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Archive for October 23rd, 2013

One of my missions in life is fundamental tax reform. I would like to replace the corrupt internal revenue code with a simple and fair flat tax.

Though what I really want is a tax system that minimizes the damage of extracting money from the productive sector of the economy, so I’ll take any system with a low rate, no double taxation, and no distortionary loopholes.

The national sales tax, for instance, also would be a good option if we can first repeal the 16th Amendment so there’s no risk that politicians would pull a bait and switch and saddle us with both an income tax and a sales tax (and in my ultimate fantasy world, we would shrink the federal government to the size envisioned by the Founding Fathers, in which case we probably wouldn’t need any broad-based tax at all).

While I normally make the economic case for tax reform, there are many reasons to fix our broken tax code.

Many Americans, for instance, are rightfully upset that the tax code is a 76.000-page monstrosity that enables the politically well connected to benefit from special provisions.

So we don’t know if the rich are paying an appropriate amount. Some of them are paying too much because of high rates and double taxation, while some of them are paying too little because they have clever lawyers, lobbyists, and accountants.

In an ideal world, if someone like Bill Gates earns 10,000 times as much as I do, then he should pay 10,000 times as much in tax. That’s a core principle of the flat tax.

But this post isn’t about why we need tax reform to promote economic growth or fairness. Instead, I want to focus on tax reform as a way of reducing welfare fraud. The Treasury Department just released a report acknowledging that the IRS made more than $100 billion of improper “earned income credit” payments over the past decade and that about one-fourth of all such payments are in error.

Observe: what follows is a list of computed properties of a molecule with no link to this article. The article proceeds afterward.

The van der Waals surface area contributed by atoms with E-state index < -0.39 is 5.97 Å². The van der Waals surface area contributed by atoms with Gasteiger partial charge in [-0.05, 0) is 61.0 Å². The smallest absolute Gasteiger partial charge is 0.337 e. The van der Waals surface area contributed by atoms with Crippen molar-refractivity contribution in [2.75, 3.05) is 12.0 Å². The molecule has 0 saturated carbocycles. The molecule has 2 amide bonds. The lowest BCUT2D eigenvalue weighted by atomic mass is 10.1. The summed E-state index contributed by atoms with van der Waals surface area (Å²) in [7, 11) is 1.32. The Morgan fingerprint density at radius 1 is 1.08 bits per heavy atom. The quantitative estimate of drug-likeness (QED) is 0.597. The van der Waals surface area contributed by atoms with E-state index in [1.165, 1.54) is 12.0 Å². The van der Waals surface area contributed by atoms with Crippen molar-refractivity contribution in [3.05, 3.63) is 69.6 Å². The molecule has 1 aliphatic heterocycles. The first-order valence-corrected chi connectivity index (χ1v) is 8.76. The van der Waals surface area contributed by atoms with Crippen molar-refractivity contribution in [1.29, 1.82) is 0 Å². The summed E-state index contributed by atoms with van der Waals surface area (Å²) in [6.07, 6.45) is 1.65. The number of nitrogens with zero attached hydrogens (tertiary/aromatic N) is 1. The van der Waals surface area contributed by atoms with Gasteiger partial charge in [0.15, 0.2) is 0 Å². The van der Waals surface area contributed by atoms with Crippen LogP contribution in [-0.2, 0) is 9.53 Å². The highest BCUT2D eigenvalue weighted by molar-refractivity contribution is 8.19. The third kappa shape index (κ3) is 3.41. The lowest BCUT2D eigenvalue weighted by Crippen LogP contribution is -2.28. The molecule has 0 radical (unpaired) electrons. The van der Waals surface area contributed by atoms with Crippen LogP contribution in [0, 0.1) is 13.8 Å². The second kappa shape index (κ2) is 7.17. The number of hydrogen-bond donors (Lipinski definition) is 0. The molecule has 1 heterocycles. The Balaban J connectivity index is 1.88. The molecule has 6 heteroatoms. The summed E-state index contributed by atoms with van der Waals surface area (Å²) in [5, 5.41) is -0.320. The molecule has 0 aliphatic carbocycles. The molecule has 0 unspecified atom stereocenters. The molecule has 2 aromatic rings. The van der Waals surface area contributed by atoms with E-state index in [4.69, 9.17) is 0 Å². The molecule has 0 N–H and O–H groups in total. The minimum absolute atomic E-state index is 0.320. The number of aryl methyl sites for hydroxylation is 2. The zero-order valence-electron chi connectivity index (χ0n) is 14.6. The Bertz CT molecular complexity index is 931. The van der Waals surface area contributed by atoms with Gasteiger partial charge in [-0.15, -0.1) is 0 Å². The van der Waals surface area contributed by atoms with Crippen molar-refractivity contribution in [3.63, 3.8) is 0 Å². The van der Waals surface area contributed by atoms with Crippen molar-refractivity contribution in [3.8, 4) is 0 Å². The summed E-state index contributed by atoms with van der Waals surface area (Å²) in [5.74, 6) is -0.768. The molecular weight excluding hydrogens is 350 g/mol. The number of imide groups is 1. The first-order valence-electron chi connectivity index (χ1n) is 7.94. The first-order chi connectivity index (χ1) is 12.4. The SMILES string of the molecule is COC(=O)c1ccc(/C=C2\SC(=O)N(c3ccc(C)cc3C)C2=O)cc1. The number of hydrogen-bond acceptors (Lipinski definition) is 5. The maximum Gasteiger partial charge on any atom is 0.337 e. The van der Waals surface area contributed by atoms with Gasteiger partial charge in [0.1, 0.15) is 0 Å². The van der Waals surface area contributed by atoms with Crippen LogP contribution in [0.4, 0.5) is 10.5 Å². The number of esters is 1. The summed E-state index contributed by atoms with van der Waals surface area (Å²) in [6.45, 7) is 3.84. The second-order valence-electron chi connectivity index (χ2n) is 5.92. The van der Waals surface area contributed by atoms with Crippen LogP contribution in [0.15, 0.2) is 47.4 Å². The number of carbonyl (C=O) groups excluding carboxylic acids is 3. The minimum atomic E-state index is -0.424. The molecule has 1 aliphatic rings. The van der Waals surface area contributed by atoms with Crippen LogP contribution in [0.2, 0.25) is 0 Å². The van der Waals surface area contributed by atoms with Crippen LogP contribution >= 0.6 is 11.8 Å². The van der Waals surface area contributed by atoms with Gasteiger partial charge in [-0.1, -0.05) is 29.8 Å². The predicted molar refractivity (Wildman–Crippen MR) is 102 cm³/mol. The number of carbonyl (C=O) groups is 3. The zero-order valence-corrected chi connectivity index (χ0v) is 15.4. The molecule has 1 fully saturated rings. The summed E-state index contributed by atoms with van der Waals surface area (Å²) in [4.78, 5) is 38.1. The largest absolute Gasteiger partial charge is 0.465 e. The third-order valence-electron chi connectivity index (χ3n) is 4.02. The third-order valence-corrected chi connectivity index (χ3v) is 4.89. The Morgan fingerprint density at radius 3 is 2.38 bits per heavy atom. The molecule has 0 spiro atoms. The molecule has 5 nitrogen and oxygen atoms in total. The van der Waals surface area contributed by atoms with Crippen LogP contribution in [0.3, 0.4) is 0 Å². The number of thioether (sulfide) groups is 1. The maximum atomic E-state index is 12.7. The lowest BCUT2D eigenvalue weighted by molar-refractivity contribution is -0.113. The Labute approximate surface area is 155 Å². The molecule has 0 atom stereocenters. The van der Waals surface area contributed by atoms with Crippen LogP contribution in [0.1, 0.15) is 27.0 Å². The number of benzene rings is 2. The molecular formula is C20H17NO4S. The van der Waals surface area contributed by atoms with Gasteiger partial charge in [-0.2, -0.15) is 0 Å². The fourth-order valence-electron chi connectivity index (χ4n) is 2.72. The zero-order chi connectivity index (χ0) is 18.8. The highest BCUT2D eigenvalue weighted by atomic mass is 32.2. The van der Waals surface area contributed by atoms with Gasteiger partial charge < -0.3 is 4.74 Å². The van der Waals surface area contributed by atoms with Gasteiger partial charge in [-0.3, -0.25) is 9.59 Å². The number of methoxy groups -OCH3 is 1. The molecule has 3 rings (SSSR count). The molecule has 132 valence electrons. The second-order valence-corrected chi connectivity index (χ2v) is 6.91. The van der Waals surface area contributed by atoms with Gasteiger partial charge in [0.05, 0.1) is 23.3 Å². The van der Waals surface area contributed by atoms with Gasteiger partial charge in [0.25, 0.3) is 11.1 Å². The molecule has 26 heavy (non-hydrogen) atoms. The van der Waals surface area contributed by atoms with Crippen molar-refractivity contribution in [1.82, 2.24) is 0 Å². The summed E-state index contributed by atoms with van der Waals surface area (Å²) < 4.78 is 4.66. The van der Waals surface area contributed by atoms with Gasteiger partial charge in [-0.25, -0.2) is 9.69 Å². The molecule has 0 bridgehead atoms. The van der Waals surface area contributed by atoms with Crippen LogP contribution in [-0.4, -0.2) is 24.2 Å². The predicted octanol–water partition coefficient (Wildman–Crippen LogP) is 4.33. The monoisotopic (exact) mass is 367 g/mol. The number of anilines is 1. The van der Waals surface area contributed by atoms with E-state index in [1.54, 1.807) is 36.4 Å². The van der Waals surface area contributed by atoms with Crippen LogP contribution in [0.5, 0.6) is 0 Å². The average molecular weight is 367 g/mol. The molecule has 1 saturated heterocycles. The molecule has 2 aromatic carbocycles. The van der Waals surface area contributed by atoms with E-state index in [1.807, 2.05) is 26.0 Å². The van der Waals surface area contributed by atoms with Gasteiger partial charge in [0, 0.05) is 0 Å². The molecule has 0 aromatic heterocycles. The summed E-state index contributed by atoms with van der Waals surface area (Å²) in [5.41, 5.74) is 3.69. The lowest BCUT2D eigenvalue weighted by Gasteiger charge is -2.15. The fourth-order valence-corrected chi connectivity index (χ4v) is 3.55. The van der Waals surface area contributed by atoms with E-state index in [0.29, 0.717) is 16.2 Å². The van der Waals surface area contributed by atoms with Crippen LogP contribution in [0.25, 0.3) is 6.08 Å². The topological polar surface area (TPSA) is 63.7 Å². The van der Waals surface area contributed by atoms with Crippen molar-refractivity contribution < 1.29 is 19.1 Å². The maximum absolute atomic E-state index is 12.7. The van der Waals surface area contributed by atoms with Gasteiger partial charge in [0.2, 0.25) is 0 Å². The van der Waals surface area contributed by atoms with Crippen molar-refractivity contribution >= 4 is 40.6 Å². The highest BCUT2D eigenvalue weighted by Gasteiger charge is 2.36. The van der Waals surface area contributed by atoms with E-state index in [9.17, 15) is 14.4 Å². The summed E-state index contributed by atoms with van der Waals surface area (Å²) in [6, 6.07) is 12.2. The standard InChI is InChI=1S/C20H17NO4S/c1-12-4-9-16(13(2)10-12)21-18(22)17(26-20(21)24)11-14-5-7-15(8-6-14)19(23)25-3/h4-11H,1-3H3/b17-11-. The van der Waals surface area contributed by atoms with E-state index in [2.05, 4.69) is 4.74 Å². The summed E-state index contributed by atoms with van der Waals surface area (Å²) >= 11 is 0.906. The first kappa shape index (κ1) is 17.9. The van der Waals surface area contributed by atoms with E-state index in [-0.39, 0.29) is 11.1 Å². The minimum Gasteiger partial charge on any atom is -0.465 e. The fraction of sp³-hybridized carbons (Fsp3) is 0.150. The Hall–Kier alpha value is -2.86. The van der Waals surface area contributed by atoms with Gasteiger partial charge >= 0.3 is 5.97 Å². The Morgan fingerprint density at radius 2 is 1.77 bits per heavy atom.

This Fox News article is a good summary. Here are the key details.

The Internal Revenue Service paid out more than $110 billion in tax credits over the past decade to people who didn’t qualify for them, according to a Treasury report released Tuesday. …IRS inspector general J. Russell George said more than one-fifth of all credits paid under the program went to people who didn’t qualify. …George said in a statement. “Unfortunately, it is still distributing more than $11 billion in improper EITC payments each year and that is disturbing.” …The agency said it prevents “nearly $4 billion in improper claims each year and is committed to continuing to work to reduce improper claims.” The EITC is one of the nation’s largest anti-poverty programs. In 2011, more than 27 million families received nearly $62 billion in credits.

Now some background. The “earned income credit” or “earned income tax credit” is actually an income redistribution scheme operated by the IRS. It’s basically a wage subsidy. If someone earns money (the “earned income” part), the law says the IRS should augment that money with a payment from the government (the “credit” or “tax credit” part).

The key thing to understand, though, is that the EITC is “refundable,” which is the government’s term for payments to people who don’t earn enough to owe any income tax. That’s why it’s primarily an income redistribution program. Only it’s operated by the IRS rather than the Department of Health and Human Service or some other welfare agency.

And when government is giving away other people’s money, there are those who will try to abuse the program. That’s true for corporate welfare, and it’s true for traditional welfare like food stamps. And, as we see from the Treasury report, it’s true for the EITC.

That’s the bad news.

The good news is that the EITC has a redeeming feature. Some lawmakers realized traditional welfare programs were very destructive because they paid people not to work. The EITC supposedly offsets that perverse incentive because you get the money only because you earn some income.

But now let’s share some additional bad news. The government takes away the EITC once your income reaches a certain level, and this is equivalent to a big increase in the marginal tax rate on earning additional income.

And when you combine the EITC with all the other redistribution programs operated by government, you create a huge dependency trap. Indeed, the chart shows that many of these programs can be larger than the EITC (which is called “negative income tax”).

So let’s adopt a flat tax and get rid of all the bad features of the tax system, including the EITC. Welfare and income redistribution are not proper roles of the federal government.

We’re far more likely to get good results – both for poor people and taxpayers – if we let state and local governments experiment and learn from each other on what actually helps people climb out of poverty.

P.S. I can’t overlook an opportunity to point out that today’s complicated and convoluted tax code is the reason why we have a powerful and intrusive Internal Revenue Service. And never forget that the IRS has a long record of abusive actions.

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